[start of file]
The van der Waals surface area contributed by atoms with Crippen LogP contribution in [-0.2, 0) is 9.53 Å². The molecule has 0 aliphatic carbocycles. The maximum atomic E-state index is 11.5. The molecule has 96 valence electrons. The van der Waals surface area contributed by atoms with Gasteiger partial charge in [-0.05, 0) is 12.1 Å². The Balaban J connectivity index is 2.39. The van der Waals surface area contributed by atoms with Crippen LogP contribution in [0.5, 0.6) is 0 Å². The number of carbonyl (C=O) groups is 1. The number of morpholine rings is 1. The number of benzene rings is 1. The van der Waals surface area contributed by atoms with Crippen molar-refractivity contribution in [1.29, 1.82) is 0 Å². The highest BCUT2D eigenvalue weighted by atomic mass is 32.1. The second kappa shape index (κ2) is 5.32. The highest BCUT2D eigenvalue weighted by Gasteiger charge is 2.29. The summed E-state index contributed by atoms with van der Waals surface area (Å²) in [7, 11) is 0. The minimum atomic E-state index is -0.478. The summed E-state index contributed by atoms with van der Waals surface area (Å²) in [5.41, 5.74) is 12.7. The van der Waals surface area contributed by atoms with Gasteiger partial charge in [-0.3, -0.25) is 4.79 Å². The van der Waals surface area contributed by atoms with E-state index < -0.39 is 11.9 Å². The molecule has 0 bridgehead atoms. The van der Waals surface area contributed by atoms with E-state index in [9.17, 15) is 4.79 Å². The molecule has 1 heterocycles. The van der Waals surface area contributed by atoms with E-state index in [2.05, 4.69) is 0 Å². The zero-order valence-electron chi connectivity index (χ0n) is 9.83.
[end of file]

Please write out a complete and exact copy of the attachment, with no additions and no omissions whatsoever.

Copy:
The van der Waals surface area contributed by atoms with Crippen LogP contribution in [-0.2, 0) is 9.53 Å². The molecule has 0 aliphatic carbocycles. The maximum atomic E-state index is 11.5. The molecule has 96 valence electrons. The van der Waals surface area contributed by atoms with Gasteiger partial charge in [-0.05, 0) is 12.1 Å². The Balaban J connectivity index is 2.39. The van der Waals surface area contributed by atoms with Crippen LogP contribution in [0.5, 0.6) is 0 Å². The number of carbonyl (C=O) groups is 1. The number of morpholine rings is 1. The number of benzene rings is 1. The van der Waals surface area contributed by atoms with Crippen molar-refractivity contribution in [1.29, 1.82) is 0 Å². The highest BCUT2D eigenvalue weighted by atomic mass is 32.1. The second kappa shape index (κ2) is 5.32. The highest BCUT2D eigenvalue weighted by Gasteiger charge is 2.29. The summed E-state index contributed by atoms with van der Waals surface area (Å²) in [7, 11) is 0. The minimum atomic E-state index is -0.478. The summed E-state index contributed by atoms with van der Waals surface area (Å²) in [5.41, 5.74) is 12.7. The van der Waals surface area contributed by atoms with Gasteiger partial charge in [-0.3, -0.25) is 4.79 Å². The van der Waals surface area contributed by atoms with E-state index < -0.39 is 11.9 Å². The molecule has 0 bridgehead atoms. The van der Waals surface area contributed by atoms with E-state index in [9.17, 15) is 4.79 Å². The molecule has 1 heterocycles. The van der Waals surface area contributed by atoms with E-state index in [2.05, 4.69) is 0 Å². The zero-order valence-electron chi connectivity index (χ0n) is 9.83.